Wednesday, November 18, 2015

Bonnet gas struts

I have decided to fit adjustable gas struts to the bonnet, rather than the standard GD opener, even though I have been warned off by GD. I have seen a number of Cobra type cars with them installed for both the bonnet and boot, including GD, AK and Dax, but I have not yet decided what to do with the boot.
Simon Smith's AK with gas struts
If the pressure exerted is too great, the GRP can become distorted. So I knew that I needed adjustable gas struts and brackets that would spread the load to avoid any distortion. After contacting SGS Engineering in Derby, I was convinced that I could install gas struts successfully, using my own brackets.

Using the bonnet stay purchased from GD, I calculated the length of struts to order. I decided that 8 mm diameter was adequate - this is the rod diameter. I then worked out the stroke and the extended length that I required, which was around 220 mm and 470 mm respectively. The nearest gas strut stroke that SGS offered in their NitroLift range was a 200 mm stroke with an extended length of 450 mm (measured to the shoulder of the cylinder) - part number GSV8-200.

The end fixings ordered were 10 mm ball stud type and this adds 25 mm to the end of the centre of the fixing, with an M6 male fitting. This will give an extended length for the strut of 500 mm (450 + 25 +25) and a stroke of 225 mm (200 + 25) which should be ok. The total cost was around £45, plus the brackets etc, so say £50.

To keep the bonnet stays open, with the bonnet lifted, I also ordered a safety lock for each strut. These did not fit - see later!

Thanks to Rob here for the guidance - see the link to his blog to the right of this article.

Lower fixing

To locate the strut to the inner wing, I made a pair of brackets from 25 mm angle 3 mm aluminium, with three 6 mm holes (one in the centre for the strut location/pivot point). The brackets were 250 mm long and fitted up behind the lip of the engine bay. One needed a small amount of filing as the return was slightly smaller.
Bracket with three 6 mm holes
The front of the bracket is located above the suspension cut out - just make sure that the central hole (the pivot) is at the same point on each side). With the pivot point here the strut should be upright when the bonnet is open. Before fitting the bracket, the position of the three holes were marked on the GRP and opened out to 6 mm.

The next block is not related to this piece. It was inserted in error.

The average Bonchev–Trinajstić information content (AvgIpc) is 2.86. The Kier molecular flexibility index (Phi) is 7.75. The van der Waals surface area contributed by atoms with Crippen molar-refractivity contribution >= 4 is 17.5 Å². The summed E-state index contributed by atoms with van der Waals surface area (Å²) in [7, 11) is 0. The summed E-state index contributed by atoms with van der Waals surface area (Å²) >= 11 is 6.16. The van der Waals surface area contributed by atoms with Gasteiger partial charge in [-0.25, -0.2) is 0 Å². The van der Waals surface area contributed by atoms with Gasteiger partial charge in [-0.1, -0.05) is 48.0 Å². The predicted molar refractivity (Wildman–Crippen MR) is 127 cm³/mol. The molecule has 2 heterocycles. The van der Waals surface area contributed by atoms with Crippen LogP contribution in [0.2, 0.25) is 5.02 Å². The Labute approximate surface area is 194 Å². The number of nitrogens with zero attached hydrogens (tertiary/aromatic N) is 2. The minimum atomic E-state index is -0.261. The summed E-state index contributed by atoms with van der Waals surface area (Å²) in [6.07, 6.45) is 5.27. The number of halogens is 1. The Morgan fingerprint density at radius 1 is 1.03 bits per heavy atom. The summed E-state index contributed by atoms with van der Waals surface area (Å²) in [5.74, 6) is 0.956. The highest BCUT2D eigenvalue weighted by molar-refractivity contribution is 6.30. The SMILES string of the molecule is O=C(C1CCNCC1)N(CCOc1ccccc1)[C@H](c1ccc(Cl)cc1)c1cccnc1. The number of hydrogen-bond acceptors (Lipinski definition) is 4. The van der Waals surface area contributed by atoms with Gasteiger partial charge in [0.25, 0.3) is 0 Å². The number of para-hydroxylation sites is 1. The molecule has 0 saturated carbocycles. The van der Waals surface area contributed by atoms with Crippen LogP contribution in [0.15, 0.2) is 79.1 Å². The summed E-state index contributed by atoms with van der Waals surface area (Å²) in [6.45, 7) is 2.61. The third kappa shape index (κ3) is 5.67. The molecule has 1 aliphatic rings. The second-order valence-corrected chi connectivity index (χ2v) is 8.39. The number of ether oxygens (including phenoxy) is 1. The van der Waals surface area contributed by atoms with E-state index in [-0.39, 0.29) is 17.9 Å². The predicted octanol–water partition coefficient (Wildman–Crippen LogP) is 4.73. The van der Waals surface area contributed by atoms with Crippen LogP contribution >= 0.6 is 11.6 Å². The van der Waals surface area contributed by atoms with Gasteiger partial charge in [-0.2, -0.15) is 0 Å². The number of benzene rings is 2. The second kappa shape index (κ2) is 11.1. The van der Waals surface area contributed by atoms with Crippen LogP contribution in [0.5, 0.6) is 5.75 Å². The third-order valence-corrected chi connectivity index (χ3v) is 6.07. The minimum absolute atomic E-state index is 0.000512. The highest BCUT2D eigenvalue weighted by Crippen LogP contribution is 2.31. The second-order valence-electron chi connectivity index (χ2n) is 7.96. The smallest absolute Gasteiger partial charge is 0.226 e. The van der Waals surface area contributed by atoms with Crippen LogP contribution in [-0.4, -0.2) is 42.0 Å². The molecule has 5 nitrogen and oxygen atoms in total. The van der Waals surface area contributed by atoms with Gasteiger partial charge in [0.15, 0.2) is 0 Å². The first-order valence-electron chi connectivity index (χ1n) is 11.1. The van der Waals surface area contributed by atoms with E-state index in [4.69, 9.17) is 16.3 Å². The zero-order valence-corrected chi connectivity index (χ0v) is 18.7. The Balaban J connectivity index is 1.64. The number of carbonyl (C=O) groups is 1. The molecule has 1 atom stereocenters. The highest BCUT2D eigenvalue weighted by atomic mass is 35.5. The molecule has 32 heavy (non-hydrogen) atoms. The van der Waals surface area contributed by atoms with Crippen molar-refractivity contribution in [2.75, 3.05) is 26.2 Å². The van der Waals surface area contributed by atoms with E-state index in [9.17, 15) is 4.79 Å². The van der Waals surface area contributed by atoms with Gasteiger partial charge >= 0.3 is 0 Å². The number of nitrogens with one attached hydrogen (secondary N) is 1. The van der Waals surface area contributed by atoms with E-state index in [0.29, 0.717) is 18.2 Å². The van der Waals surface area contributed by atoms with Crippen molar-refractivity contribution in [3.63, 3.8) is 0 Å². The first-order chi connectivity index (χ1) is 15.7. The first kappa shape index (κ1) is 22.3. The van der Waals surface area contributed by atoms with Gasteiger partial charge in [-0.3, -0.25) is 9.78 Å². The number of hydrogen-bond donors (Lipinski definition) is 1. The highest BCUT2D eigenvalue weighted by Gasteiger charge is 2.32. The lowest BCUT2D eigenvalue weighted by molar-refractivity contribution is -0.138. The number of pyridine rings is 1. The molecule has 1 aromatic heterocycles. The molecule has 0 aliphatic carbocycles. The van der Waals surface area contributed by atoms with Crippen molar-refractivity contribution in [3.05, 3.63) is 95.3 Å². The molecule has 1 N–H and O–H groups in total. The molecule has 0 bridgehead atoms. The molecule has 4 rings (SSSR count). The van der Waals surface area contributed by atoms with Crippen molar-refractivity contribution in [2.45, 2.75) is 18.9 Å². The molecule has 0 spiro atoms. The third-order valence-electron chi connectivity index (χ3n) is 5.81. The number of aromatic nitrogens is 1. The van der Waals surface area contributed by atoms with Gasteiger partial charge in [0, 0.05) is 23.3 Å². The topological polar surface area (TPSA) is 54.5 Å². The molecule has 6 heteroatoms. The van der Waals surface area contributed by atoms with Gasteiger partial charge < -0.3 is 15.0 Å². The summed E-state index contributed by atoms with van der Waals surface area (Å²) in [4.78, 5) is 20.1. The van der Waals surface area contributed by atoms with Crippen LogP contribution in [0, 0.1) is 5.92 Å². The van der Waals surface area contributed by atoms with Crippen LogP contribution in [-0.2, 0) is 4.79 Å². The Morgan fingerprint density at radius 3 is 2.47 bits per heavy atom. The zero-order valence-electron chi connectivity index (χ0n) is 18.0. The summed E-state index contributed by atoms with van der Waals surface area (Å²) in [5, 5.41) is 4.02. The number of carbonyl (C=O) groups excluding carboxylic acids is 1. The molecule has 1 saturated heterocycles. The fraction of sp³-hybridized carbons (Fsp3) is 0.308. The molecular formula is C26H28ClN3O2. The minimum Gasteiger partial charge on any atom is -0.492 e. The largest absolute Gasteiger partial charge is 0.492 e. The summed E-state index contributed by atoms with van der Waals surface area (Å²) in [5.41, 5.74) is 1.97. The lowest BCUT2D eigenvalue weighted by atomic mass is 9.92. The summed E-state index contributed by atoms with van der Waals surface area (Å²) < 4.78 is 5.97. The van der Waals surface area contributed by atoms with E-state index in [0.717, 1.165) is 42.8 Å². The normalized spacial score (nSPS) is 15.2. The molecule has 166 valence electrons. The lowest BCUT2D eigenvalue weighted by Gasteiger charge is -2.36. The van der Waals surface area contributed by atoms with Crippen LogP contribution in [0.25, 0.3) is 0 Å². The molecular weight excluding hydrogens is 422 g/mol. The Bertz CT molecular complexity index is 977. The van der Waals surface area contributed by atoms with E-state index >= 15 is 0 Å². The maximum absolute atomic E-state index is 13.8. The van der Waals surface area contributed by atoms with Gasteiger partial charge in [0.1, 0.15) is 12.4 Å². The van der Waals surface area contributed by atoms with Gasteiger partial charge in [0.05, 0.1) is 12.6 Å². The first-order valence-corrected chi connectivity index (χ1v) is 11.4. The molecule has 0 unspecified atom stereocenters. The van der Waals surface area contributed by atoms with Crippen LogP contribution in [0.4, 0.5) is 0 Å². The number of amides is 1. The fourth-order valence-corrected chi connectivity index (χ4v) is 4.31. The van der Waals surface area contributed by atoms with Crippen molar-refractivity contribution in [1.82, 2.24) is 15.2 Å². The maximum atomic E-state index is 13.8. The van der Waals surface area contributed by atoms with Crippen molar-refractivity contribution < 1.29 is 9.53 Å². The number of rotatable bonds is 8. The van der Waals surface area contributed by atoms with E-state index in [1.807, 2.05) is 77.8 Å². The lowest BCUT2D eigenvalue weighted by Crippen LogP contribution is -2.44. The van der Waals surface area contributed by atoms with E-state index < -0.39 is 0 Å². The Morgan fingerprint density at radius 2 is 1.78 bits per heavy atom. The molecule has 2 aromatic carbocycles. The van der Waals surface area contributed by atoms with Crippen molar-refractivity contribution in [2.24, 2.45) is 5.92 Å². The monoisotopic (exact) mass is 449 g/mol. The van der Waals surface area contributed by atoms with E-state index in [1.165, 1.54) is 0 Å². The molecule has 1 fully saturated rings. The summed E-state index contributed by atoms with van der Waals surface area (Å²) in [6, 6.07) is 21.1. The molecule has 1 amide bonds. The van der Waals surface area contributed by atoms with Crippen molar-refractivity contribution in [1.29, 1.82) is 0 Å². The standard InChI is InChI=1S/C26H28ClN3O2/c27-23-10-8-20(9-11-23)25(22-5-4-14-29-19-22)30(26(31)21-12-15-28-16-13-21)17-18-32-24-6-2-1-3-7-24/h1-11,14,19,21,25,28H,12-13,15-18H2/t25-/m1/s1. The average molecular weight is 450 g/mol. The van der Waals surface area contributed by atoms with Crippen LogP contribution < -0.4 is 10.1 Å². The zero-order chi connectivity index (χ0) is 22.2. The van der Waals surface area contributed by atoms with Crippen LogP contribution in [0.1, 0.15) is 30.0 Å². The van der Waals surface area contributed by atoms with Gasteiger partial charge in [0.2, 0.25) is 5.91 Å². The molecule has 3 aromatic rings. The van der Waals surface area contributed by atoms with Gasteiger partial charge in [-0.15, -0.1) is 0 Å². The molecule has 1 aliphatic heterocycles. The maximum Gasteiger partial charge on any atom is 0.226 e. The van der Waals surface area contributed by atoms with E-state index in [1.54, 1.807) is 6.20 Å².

Hole positions for the bracket
Each bracket was fixed in place with two M6 button head screws and nyloc nuts, the pivot from the gas strut and some No More Nails. Nut lock was applied to the pivot nut.
Bracket fixed in place
Upper (bonnet) fixing

The cylinder of the strut was positioned at the end farthest away from the body fixing point (nearest to the windscreen). The other end was fitted to the pivot point on the body. I then compressed the gas strut (after releasing the pressure for about 15 seconds [apparently this reduces the pressure from 700 N to around 250 N!] - but check your own struts for this) and marked the pivot position on some masking tape attached to the wing. The distance was 300 mm from the centre of the body pivot. I then transferred this to some masking tape on the bonnet.
Pivot position marked on wing and bonnet
For the top brackets, the ones that fix to the bonnet, I again used some more aluminium angle (I was going to use 'T' section to keep the load in the centre, but the fixings would not have been ideal on the bonnet ribs, as they are relatively narrow). I made the brackets 200 mm long and shaped them to leave a fixing lug at the centre for the ball stud pivot.
Off-side bracket
Four 6 mm holes were drilled in each bracket, two either side of the pivot. For the pivot point another 6 mm hole was drilled - 12-14 mm in from the 90 degree return of the angle (this is to avoid the strut fouling the capheads).  The brackets were then used to mark the holes to drill in the underside of the bonnet rib  for 6 mm rivnuts. The holes were drilled, the rivnuts inserted and then the brackets were secured to the bonnet with button head bolts.
M6 rivnuts in place
Once the strut had been fitted, the pressure was checked. The strut was adjusted by opening the hex adjuster for about one second at a time (this should be done the same amount on each side until the struts exerted just enough pressure to hold the bonnet open).
Strut from inside the engine bay
Strut from outside the car
Finally, I tried to fit the SGS locking tubes. These are designed to keep the bonnet open, even in winds. However, I found that the tube was too wide and fouled the body, so couldn't be used.
Locking tube fouled the lower mounting point when the bonnet was lowered
Now I just need to do the other side!

6 comments:

Andrew Sherratt said...

Can you put a spacer on the body mounting of the strut so it clears the body with the locking tube fitted?

Dale said...

Hi Andy Thanks for your suggestion. How are you? The ball pivot fixing is not long enough to add a spacer, but I have asked if they have a longer one that I could space out without exerting too much pressure at this point. Dale

Andrew Sherratt said...

I'm well thanks, I expected you would have thought of this but it was the only suggestion I could think of! Looking forward to seeing the completed car.

Dale said...

Great to have your comments or suggestions. Very useful. When you are at the coal face, it can be difficult to see anything but black!

Andrew Sherratt said...

Would something like this work - http://jksmfg.com/i-10079662-bolt-extension.html

Dale said...

Could be ok. Thanks. I want to keep the fitting as short as poss. to avoid too much leverage on pivot. Will see what SGS say. A nut on a longer threaded ball fixing may do the trick